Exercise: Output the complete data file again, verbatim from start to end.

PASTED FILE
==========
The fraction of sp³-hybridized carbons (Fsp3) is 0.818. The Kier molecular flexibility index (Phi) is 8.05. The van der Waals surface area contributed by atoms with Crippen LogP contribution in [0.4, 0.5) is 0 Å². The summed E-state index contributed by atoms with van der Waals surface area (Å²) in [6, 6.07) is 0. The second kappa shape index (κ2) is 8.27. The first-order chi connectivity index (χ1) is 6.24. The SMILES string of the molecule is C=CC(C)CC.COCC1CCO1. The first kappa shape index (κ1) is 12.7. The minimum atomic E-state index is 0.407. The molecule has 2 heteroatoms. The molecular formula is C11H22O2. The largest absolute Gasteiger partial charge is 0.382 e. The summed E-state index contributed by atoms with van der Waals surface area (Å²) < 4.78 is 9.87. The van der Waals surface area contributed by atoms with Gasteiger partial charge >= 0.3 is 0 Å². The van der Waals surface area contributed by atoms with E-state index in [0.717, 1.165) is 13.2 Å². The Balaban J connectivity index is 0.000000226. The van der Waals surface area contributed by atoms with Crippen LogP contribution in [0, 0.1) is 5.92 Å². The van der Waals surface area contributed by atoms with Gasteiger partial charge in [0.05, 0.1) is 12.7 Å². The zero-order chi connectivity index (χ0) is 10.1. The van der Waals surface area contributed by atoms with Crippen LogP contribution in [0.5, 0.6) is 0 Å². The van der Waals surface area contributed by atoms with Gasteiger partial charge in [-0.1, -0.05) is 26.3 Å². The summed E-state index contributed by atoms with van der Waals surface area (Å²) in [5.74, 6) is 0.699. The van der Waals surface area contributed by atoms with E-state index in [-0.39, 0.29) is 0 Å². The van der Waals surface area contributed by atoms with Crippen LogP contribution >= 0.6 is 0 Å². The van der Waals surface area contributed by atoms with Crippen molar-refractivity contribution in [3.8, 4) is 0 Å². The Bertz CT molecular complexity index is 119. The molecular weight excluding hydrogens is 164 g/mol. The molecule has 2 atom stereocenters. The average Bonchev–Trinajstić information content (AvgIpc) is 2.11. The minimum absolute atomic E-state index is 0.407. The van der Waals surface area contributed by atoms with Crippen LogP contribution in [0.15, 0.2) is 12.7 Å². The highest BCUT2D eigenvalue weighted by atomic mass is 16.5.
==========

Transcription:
The fraction of sp³-hybridized carbons (Fsp3) is 0.818. The Kier molecular flexibility index (Phi) is 8.05. The van der Waals surface area contributed by atoms with Crippen LogP contribution in [0.4, 0.5) is 0 Å². The summed E-state index contributed by atoms with van der Waals surface area (Å²) in [6, 6.07) is 0. The second kappa shape index (κ2) is 8.27. The first-order chi connectivity index (χ1) is 6.24. The SMILES string of the molecule is C=CC(C)CC.COCC1CCO1. The first kappa shape index (κ1) is 12.7. The minimum atomic E-state index is 0.407. The molecule has 2 heteroatoms. The molecular formula is C11H22O2. The largest absolute Gasteiger partial charge is 0.382 e. The summed E-state index contributed by atoms with van der Waals surface area (Å²) < 4.78 is 9.87. The van der Waals surface area contributed by atoms with Gasteiger partial charge >= 0.3 is 0 Å². The van der Waals surface area contributed by atoms with E-state index in [0.717, 1.165) is 13.2 Å². The Balaban J connectivity index is 0.000000226. The van der Waals surface area contributed by atoms with Crippen LogP contribution in [0, 0.1) is 5.92 Å². The van der Waals surface area contributed by atoms with Gasteiger partial charge in [0.05, 0.1) is 12.7 Å². The zero-order chi connectivity index (χ0) is 10.1. The van der Waals surface area contributed by atoms with Crippen LogP contribution in [0.5, 0.6) is 0 Å². The van der Waals surface area contributed by atoms with Gasteiger partial charge in [-0.1, -0.05) is 26.3 Å². The summed E-state index contributed by atoms with van der Waals surface area (Å²) in [5.74, 6) is 0.699. The van der Waals surface area contributed by atoms with E-state index in [-0.39, 0.29) is 0 Å². The van der Waals surface area contributed by atoms with Crippen LogP contribution >= 0.6 is 0 Å². The van der Waals surface area contributed by atoms with Crippen molar-refractivity contribution in [3.8, 4) is 0 Å². The Bertz CT molecular complexity index is 119. The molecular weight excluding hydrogens is 164 g/mol. The molecule has 2 atom stereocenters. The average Bonchev–Trinajstić information content (AvgIpc) is 2.11. The minimum absolute atomic E-state index is 0.407. The van der Waals surface area contributed by atoms with Crippen LogP contribution in [0.15, 0.2) is 12.7 Å². The highest BCUT2D eigenvalue weighted by atomic mass is 16.5.